I’m a gangsta rap man. I’ll take Jay-Z or Notorious B.I.G. or new guys like Clipse over “socially conscious” rappers like Kanye West or Common or Mos Def. I know it’s a lame designation, and most hip-hop artists have learned to dread the “socially conscious” label, even though it’s a proud strain that goes back from Public Enemy to “The Message” by Grandmaster Flash—but for me, the more gangsta the better.
I’ll take gangsta rap over socially conscious rap for the same reasons I’ll take Heller over Vonnegut or Mailer over Baldwin. I’d rather hear about the ills of society reflected in an entertaining way than listen to somebody preach about those ills. I don’t like art with a “message” that’s supposed to be “good” for me. I like an entertaining story well told, even if it’s profane, socially irresponsible, and violent. And don’t even ask me about my blatantly sexist prejudice against female rappers.
So you can imagine what I was thinking going into Low: Meditations: A Trilogy Part I, a one-act, one-woman play at the Pillsbury House Theater, billed as “an exploration of the fear, stigma, and mythology surrounding mental illness” performed and written by a woman actually named Rha Goddess, an “artist/activist” who wrote the play in her trademark “flowetry” style. Yuck, right? Going in the door, I thought I was going to gag through an evening of well-meaning, socially conscious garbage.
Turns out this play is the most gripping seventy minutes of theater I can ever remember seeing. Watching Ms. Goddess portray Lowquesha (a clever turn on a name even a white guy like me recognizes as a black girl’s name), a girl from around the block who descends into the depths of madness, paranoia, and rage, was funny, moving, and ultimately harrowing. Goddess’s performance is as rich and deep and real as anything you would see on The Wire. As a monologue, it’s Spalding Grey meets Ol’ Dirty Bastard. You need to see this play.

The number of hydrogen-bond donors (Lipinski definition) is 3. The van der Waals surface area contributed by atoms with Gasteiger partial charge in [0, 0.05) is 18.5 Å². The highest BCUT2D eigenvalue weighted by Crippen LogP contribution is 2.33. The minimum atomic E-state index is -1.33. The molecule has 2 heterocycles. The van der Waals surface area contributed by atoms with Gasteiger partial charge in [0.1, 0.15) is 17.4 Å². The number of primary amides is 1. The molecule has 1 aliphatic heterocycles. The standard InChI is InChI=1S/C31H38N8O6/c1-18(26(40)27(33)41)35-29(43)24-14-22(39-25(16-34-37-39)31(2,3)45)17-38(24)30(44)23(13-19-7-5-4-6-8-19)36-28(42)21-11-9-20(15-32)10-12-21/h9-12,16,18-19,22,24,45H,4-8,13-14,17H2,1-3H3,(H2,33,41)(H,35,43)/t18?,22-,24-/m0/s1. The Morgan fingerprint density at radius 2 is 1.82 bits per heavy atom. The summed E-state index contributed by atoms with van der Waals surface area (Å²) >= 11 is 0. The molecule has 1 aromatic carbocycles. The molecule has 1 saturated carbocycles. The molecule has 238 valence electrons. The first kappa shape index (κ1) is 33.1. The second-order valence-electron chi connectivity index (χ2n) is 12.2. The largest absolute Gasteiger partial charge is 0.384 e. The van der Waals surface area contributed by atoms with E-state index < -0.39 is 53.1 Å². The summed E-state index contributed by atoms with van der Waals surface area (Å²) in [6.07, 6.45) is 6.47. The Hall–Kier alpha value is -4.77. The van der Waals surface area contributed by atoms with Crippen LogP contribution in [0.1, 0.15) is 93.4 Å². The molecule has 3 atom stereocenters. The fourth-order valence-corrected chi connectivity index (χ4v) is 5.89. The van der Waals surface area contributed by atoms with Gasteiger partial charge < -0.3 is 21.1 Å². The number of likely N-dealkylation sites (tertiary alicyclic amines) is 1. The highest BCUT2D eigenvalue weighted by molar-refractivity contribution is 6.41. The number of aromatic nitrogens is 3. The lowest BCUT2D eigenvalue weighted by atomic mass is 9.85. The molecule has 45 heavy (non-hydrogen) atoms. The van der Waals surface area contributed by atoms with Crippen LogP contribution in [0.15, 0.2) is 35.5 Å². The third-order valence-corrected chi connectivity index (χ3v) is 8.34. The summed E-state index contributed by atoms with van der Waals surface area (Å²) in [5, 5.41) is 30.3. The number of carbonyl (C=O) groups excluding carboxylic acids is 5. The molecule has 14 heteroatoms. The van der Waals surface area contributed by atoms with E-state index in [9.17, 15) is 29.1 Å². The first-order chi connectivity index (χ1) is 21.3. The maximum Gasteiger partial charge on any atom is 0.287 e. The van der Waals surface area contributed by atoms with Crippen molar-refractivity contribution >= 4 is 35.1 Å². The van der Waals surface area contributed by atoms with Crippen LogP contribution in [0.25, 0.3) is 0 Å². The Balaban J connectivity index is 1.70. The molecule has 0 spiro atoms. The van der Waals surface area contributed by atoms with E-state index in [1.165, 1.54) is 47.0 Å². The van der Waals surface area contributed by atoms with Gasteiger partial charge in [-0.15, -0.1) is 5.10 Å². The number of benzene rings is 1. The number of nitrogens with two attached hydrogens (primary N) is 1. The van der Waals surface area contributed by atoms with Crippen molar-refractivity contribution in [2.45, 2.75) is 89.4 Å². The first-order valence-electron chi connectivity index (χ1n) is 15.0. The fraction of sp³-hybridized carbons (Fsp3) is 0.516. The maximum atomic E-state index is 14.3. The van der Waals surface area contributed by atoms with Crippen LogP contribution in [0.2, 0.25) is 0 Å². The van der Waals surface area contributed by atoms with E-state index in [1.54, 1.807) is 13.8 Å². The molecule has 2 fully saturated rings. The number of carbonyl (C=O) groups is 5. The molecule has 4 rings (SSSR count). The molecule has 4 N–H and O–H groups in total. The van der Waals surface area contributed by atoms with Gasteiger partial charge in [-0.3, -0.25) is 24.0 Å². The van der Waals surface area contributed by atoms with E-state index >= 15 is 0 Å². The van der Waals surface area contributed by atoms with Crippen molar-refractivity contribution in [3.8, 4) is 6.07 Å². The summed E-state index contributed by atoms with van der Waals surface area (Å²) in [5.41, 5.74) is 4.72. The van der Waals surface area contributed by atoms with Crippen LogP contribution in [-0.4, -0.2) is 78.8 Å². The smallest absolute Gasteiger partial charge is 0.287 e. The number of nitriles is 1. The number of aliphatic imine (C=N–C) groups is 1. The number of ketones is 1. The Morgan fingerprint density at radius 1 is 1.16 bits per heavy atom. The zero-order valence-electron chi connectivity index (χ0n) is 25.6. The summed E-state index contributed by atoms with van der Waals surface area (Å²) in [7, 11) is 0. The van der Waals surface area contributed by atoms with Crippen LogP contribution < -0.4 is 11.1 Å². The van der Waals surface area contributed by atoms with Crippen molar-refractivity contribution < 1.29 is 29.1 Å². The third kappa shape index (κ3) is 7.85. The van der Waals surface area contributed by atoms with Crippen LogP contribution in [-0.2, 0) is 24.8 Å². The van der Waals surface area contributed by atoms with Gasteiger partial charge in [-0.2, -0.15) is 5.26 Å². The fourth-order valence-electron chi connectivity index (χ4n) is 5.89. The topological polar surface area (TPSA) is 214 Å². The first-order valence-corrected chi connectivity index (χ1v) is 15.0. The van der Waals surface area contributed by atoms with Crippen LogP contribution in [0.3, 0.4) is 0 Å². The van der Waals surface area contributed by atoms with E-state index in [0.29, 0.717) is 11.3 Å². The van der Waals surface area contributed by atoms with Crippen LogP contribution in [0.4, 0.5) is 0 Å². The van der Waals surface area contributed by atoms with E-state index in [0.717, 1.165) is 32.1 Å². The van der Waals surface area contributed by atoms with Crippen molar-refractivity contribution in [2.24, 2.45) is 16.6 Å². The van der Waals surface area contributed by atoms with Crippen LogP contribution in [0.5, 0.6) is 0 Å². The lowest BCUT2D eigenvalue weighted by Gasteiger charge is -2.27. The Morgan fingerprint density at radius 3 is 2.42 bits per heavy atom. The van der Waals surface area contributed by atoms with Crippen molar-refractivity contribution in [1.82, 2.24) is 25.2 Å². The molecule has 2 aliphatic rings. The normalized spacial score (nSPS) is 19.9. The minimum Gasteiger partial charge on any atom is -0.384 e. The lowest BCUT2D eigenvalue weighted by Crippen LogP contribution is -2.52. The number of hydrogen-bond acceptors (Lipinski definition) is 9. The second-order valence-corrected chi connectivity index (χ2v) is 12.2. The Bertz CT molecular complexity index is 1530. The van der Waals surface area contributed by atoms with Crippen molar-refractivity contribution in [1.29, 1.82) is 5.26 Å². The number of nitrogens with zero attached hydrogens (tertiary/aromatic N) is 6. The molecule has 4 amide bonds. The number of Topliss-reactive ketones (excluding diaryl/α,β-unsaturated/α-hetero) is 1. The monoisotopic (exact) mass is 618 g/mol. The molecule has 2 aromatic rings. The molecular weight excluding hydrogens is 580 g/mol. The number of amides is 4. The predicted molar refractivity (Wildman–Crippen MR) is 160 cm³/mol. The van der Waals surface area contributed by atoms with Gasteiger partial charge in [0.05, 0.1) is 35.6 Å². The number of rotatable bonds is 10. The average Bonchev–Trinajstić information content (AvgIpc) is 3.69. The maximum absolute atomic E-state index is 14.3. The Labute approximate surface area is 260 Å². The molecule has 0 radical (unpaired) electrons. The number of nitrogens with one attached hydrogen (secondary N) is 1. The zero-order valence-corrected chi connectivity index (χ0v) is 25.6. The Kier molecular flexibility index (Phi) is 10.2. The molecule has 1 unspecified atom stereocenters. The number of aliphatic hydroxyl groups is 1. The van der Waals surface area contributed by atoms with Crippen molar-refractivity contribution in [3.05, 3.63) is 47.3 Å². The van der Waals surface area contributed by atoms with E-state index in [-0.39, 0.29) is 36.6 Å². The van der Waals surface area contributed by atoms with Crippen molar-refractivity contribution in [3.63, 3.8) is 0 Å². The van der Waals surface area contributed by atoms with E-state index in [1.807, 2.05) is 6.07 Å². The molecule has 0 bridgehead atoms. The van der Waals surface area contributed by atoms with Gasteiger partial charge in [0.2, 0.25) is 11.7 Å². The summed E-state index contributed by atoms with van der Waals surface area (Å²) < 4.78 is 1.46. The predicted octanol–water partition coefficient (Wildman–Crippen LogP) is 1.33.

Low is more of a rap concert than a one-act—for seventy minutes, it’s just Lowquesha on a small white stage, with one white chair as a prop, just her voice over some sound and lighting effects. All she needs is one mike, basically. In jeans and a blue hoodie, Goddess portrays Lowquesha and all the characters in her life, from her sister and her mother to her mother’s boyfriends to the psychiatrist at school to the people she waits on at Starbucks. Her voices, inside and outside of her head, her movements and gestures, are all emoted and controlled with a masterful honesty. You can’t take your eyes off her. She seems to be channeling Low and her people, and then, several times throughout, all of a sudden she’ll start spitting full-on hip-hop rhymes in character. As Low says, she’s “ill to the nth degree,” in ways hip-hop hasn’t really anticipated.
Goddess takes you on a journey from a nine-year-old girl who’s “acting out,” to a teenaged cutter getting asked by her school counselor if she ever feels “sad or confused,” to a young woman on several competing psychotropic prescriptions who’s been kicked to the street by her mom and strapped down in the county hospital. After watching this woman get chewed up and spit out by a caffeine-addled, go-go-go society for more than an hour, she starts preaching a little bit, but it feels organic: now she’s just a crazy bitch on a street corner trying to get someone to listen to her. But while most crazy people in the real world are marginalized, on the periphery of whatever social consciousness people can muster while running errands or going to lunch, Goddess’s Lowquesha puts a human face on the crazy panhandler who hassles you on your way out of Block E. When Lowquesha rants about people popping Ritalin and Prozac like candy, about how mental illness has become a plague—when she warns, “If your ass is feeling blue, look out!” because a couple of down days can get you thrown in a mental ward if you’re the wrong color or class—well, she’s earned a little preaching.
See this play.
Did that sound preachy?